SBGSF

Schneider Electric SE

144.01
USD
0.61%
144.01
USD
0.61%
109.00 202.00
52 weeks
52 weeks

Mkt Cap 81.97B

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Schneider Electric Is Worth Your Energy - And Here Is Why It's A 'Buy'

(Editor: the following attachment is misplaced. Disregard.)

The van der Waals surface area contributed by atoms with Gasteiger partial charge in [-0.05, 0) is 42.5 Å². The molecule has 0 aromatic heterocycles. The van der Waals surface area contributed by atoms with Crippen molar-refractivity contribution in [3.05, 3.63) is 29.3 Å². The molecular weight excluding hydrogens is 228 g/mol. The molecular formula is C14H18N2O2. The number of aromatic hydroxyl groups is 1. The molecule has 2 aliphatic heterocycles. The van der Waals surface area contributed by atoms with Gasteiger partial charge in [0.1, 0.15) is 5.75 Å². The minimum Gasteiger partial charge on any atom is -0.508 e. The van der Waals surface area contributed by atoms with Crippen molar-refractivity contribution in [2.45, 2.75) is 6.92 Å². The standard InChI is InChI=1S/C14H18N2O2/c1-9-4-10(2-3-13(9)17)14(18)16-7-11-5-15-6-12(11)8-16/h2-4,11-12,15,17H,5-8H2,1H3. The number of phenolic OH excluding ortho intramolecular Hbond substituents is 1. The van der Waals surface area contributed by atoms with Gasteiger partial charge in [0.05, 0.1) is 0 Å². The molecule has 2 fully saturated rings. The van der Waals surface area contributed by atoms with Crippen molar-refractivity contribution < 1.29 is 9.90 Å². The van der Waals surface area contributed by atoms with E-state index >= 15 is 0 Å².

Summary French stocks aren't that well-loved - but I argue that you should love Schneider Electric, despite a lower yield. The company is simply too good to pass up. I've written about Schneider Electric before, and I own the company in my conservative investment portfolio. I'm updating my thesis, and going deeper into my "BUY" here - and here's why. Looking for more investing ideas like this one? Get them exclusively at iREIT on Alpha. Learn More » Dear readers/followers, I've covered Schneider Electric (OTCPK:SBGSF) once before, and a few times on our private community, iREIT on Alpha. Schneider Electric (OTCPK:SBGSY) is older than most current European nations in their current configurations. The company was founded, with more or less its current name, in 1836 by two brothers and began working in steel and armament and other industrial concerns. Tradition is one thing the company has in spades - and you certainly needn't worry all that much about this company going anywhere. Since my article on the company, Schneider has underperformed the S&P 500, there are reasons for this. However, to me, there are many reasons why you can expect Schneider, one of the world's premier energy solutions businesses, to deliver mid and long-term alpha. Revisiting Schneider Electric As I mentioned in my first piece, Schneider is a business that consists only of two divisions. These divisions are Energy Management and Industrial Automation. That is what the company does. Despite the names and segments, Schneider still serves the same segments, and also focuses on the same global megatrends that are currently ruling the markets - namely electrification in the lower/medium voltage segments, and automation. The company is one of the better-rated industrials on the entire planet, with an A- from S&P. Like Siemens (OTCPK:SIEGY), this is an extremely well-leveraged company with a high credit rating. The company's main end markets and customers are found in both the non-residential and residential construction markets, electrical markets, energy infrastructures, data centers, and industrial markets. This is a TAM of over $250B on an annual basis, and it's growing. it's also the reason why Schneider has been suffering somewhat in the last few months - because the infrastructure market isn't as clear-cut or as forecastable as it was in the early portion of the year. Schneider is also tiered to expand its exposure to emerging markets, which has a higher need for new electrification than established geographies in the west have (where much of the work is retrofitting/renovation). Schneider, unlike some of its peers, is an early-stage CapEx company that, unlike some engineering companies, benefits from the early cycle projects. This means that Schneider actually suffers in financial drawdowns, but is also quick to recover as markets start to recover - much like it did in the financial crisis around 10 years back. Volatility is a bit inherent to this business model, and that's why the company has taken steps to stabilize its cycles, which includes a higher degree of service contracts, product integration services and other incomes that are less tied to the ups and downs of the market. Half-year results are what we have here - and those are solid. Despite ongoing issues and inflation pressures, the company managed a 20%+ adjusted EBITDA margin in energy management and group revenues of over €16B company-wide, which is a 10% YoY growth. The company's strategy is based on sustainable, digitized electrification with efficiency while trying to maintain inflation protection. The recent portfolio and client wins confirm the company's continued appeal... ... and the business is at the forefront of building-wide digitization and sustainable electrification, cutting carbon emissions and energy spending, and reducing total energy spending by as much as 50%. Schneider is also active in things like Data Centers and cybersecurity/cyberinfrastructure. The company is currently managing supply chain issues as well as it can, using its strategic supplier relationships, and redeveloping products, but the company still believes the electronics supply market to remain constrained until 2023. Financial results for the half-year were really solid, with the one exception of FCF, impacted by the need for working capital. Energy management and FX were the two primary contributors to the revenue growth of almost €2.5B in a single half-year YoY, but every segment contributed to the growth. Capital allocation priorities are on track - Schneider M&A'ed EvConnect and Autogrid, both bolt-ons completed in July, while divesting almost €1.1B worth of non-core assets out of the €2B planned. This included disposal of Eurotherm, Transformer plants in Eastern Europe and Turkey. This disposition is ongoing. The company also bought back over 1.7M shares, with a total of 7.6M shares repurchased at an average of €105/share - and not even half of the planned share buyback program is done as of yet. The company remains very conservative leveraged, below 1.5x, and payments of dividends are on track. The company currently yields over 2.54%, which is impressive for this company, all things considered. On a high level, it's energy management that is 85% of the company's sales revenues. Industrial automation currently makes up no more than 15% as of the latest annual numbers. This makes sense when you look at what the company has been doing, and that it's still shifting to its new segments. The company targets its continued value proposition in the EM business segment, which frankly is better than Siemens and most of its competitors due to its end-to-end nature. The company continues to consolidate an extremely fragmented market for global energy, and viewing the company historically, it's gone through three clear phases. The first phase between 2003-2013/14 was building up its portfolio of products with large M&A's in automation and energy management, with the subsequent years trying to effectively integrate all of these moving parts into a sort of global powerhouse in the sector. The latest M&A, Aveva, added more digital/software offerings to the sales mix, and the OSIsoft M&A has taken this yet another step in the right direction. These moves are continuing as of this latest quarter. It's not the highest yielder, but it's an absolutely solid French giant with plenty of safety. On a high level, and as mentioned, Schneider is a play on shifting its business model from being a pure-play equipment manufacturer and supplier to being a solutions provider. Schneider now has a solid track record of not only executing M&As but successfully integrating the businesses as well. The Aveva M&A is a recent positive example of a very positive and accreditive addition to the company. I continue to be positive about the company as of this latest quarter, and this flows through to the valuation for the business in the following manner. Schneider Electric Valuation The company's valuation is not a difficult one to look at, not even for the company's ADR. The current ADR P/E multiple is around 15.8x but typically trades closer to 20x. This is a higher premium than some of its peers command, and its peers also yield more - but there is still an impressive upside to the company. At a 15x P/E, the company has an upside of no less than 24% annually to a 20x forward P/E or a total RoR of around 60% overall. I use a number of EU industrials as peers, including aforementioned Siemens, ABB (ABB), Atlas Copco (OTCPK:ATLKY), Sandvik (OTCPK:SDVKY) and others. This comes to an average P/E of around 20X, and average EV/EBITDA of 13X, and a P/B of 3X as well as an average yield of just north of 2.8%. Schneider is now undervalued in all of these apart from yield - and these comparisons are still valid. I still apply a 10-15% premium to Schneider based on what I would consider to be a solid core of manufacturing, sales, and software/service. When coming out the other side, Schneider is more than 20% undervalued on EV/EBITDA, P/E, and even more, closer to 30% on book value as of this article. For NAV, we use EBIT multiples for the 2 segments at ranges of 15-17X and the listed value for Aveva Group. Aveva is over 50% owned by Schneider. This gives us a NAV range based on a net treasury share count of 556M of €138-€149/share. I would still weight NAV toward the higher end of this calculation, reflecting the strength of its segments at a higher as opposed to a lower multiple. For S&P global, we have 21 analysts following the native ticker SU, which calls the company to trade between €100 for the low and a high of €210/share. The average target for Schneider is around €153.6, which comes to a current undervaluation of around 32.6%. Putting these things together, I give the company a conservative price target of €146/share, which now implies a double-digit upside for the company. This is, again still considering the company's commodity exposures, the ramp-up of the software/service advantages when considering its over 15-year legacy and M&A time, and other things that might weigh on valuation for some time. However, at €146 conservatively, Schneider is now a solid, high-conviction "BUY" for me - and this is my thesis update. My thesis on Schneider is as follows: Schneider is one of the leading, global energy solution companies. It's a 186-year-old dividend payer with one of the strongest records in all of Europe. With solid fundamentals and a great upside, this company is a must-own in a conservative portfolio at the right valuation. I consider the company at the "right" valuation at this time, with a double-digit upside and a yield above 2.5%. I consider Schneider Electric a solid "BUY" with an upside of up to 60% in a 3-year basis. Remember, I'm all about: 1. Buying undervalued - even if that undervaluation is slight, and not mind-numbingly massive - companies at a discount, allowing them to normalize over time and harvesting capital gains and dividends in the meantime. 2. If the company goes well beyond normalization and goes into overvaluation, I harvest gains and rotate my position into other undervalued stocks, repeating #1. 3. If the company doesn't go into overvaluation, but hovers within a fair value, or goes back down to undervaluation, I buy more as time allows. 4. I reinvest proceeds from dividends, savings from work, or other cash inflows as specified in #1. Here are my criteria and how the company fulfills them (italicized). This company is overall qualitative. This company is fundamentally safe/conservative & well-run. This company pays a well-covered dividend. This company is currently cheap. This company has a realistic upside based on earnings growth or multiple expansion/reversion. The company discussed in this article is only one potential investment in the sector. Members of iREIT on Alpha get access to investment ideas with upsides that I view as significantly higher/better than this one. Consider subscribing and learning more here. This article was written by 36 year old DGI investor/senior analyst in private portfolio management for a select number of clients in Sweden. Invests in USA, Canada, Germany, Scandinavia, France, UK, BeNeLux. My aim is to only buy undervalued/fairly valued stocks and to be an authority on value investments as well as related topics. I am a contributor for iREIT on Alpha as well as Dividend Kings here on Seeking Alpha and work as a Senior Research Analyst for Wide Moat Research LLC. Disclosure: I/we have a beneficial long position in the shares of SIEGY, ATLCY, SBGSY either through stock ownership, options, or other derivatives. I wrote this article myself, and it expresses my own opinions. I am not receiving compensation for it (other than from Seeking Alpha). I have no business relationship with any company whose stock is mentioned in this article. Additional disclosure: While this article may sound like financial advice, please observe that the author is not a CFA or in any way licensed to give financial advice. It may be structured as such, but it is not financial advice. Investors are required and expected to do their own due diligence and research prior to any investment. Short-term trading, options trading/investment and futures trading are potentially extremely risky investment styles. They generally are not appropriate for someone with limited capital, limited investment experience, or a lack of understanding for the necessary risk tolerance involved. I own the European/Scandinavian tickers (not the ADRs) of all European/Scandinavian companies listed in my articles. I own the Canadian tickers of all Canadian stocks i write about. Please note that investing in European/Non-US stocks comes with withholding tax risks specific to the company's domicile as well as your personal situation. Investors should always consult a tax professional as to the overall impact of dividend witholding taxes and ways to mitigate these. Comment